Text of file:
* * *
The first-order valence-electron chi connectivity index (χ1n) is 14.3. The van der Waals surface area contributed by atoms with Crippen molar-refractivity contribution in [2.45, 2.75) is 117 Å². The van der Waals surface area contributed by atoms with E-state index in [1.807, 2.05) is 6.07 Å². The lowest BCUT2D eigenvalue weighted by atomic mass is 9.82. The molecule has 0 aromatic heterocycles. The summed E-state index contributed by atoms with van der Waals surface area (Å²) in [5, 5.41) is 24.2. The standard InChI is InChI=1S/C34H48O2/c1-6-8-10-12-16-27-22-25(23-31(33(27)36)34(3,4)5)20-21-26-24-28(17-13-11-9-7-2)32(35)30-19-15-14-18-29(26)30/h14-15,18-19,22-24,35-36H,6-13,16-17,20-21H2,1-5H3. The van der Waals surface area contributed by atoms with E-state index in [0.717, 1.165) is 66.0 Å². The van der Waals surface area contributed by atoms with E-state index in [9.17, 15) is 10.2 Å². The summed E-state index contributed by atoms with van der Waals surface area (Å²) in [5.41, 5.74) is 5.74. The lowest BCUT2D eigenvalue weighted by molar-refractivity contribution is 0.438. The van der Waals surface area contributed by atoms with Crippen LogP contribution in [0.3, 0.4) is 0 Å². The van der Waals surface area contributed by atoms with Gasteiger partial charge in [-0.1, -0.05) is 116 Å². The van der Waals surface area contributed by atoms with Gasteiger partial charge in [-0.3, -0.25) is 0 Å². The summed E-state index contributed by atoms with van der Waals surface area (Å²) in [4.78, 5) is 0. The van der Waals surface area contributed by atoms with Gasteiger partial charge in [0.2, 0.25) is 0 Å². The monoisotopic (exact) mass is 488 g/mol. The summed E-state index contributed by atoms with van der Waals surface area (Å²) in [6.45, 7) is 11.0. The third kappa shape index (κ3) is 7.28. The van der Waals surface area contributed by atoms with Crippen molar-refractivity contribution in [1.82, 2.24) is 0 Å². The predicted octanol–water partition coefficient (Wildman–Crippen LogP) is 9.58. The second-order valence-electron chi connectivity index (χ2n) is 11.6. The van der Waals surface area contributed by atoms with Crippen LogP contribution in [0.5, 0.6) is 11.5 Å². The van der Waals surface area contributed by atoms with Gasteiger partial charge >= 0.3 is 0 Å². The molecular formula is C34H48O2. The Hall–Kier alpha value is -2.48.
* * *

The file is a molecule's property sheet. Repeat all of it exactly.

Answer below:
The first-order valence-electron chi connectivity index (χ1n) is 14.3. The van der Waals surface area contributed by atoms with Crippen molar-refractivity contribution in [2.45, 2.75) is 117 Å². The van der Waals surface area contributed by atoms with E-state index in [1.807, 2.05) is 6.07 Å². The lowest BCUT2D eigenvalue weighted by atomic mass is 9.82. The molecule has 0 aromatic heterocycles. The summed E-state index contributed by atoms with van der Waals surface area (Å²) in [5, 5.41) is 24.2. The standard InChI is InChI=1S/C34H48O2/c1-6-8-10-12-16-27-22-25(23-31(33(27)36)34(3,4)5)20-21-26-24-28(17-13-11-9-7-2)32(35)30-19-15-14-18-29(26)30/h14-15,18-19,22-24,35-36H,6-13,16-17,20-21H2,1-5H3. The van der Waals surface area contributed by atoms with E-state index in [0.717, 1.165) is 66.0 Å². The van der Waals surface area contributed by atoms with E-state index in [9.17, 15) is 10.2 Å². The summed E-state index contributed by atoms with van der Waals surface area (Å²) in [5.41, 5.74) is 5.74. The lowest BCUT2D eigenvalue weighted by molar-refractivity contribution is 0.438. The van der Waals surface area contributed by atoms with Crippen LogP contribution in [0.3, 0.4) is 0 Å². The van der Waals surface area contributed by atoms with Gasteiger partial charge in [-0.1, -0.05) is 116 Å². The van der Waals surface area contributed by atoms with Gasteiger partial charge in [-0.3, -0.25) is 0 Å². The summed E-state index contributed by atoms with van der Waals surface area (Å²) in [4.78, 5) is 0. The van der Waals surface area contributed by atoms with Gasteiger partial charge in [0.2, 0.25) is 0 Å². The monoisotopic (exact) mass is 488 g/mol. The summed E-state index contributed by atoms with van der Waals surface area (Å²) in [6.45, 7) is 11.0. The third kappa shape index (κ3) is 7.28. The van der Waals surface area contributed by atoms with Crippen molar-refractivity contribution in [1.82, 2.24) is 0 Å². The predicted octanol–water partition coefficient (Wildman–Crippen LogP) is 9.58. The second-order valence-electron chi connectivity index (χ2n) is 11.6. The van der Waals surface area contributed by atoms with Crippen LogP contribution in [0.5, 0.6) is 11.5 Å². The van der Waals surface area contributed by atoms with Gasteiger partial charge >= 0.3 is 0 Å². The molecular formula is C34H48O2. The Hall–Kier alpha value is -2.48.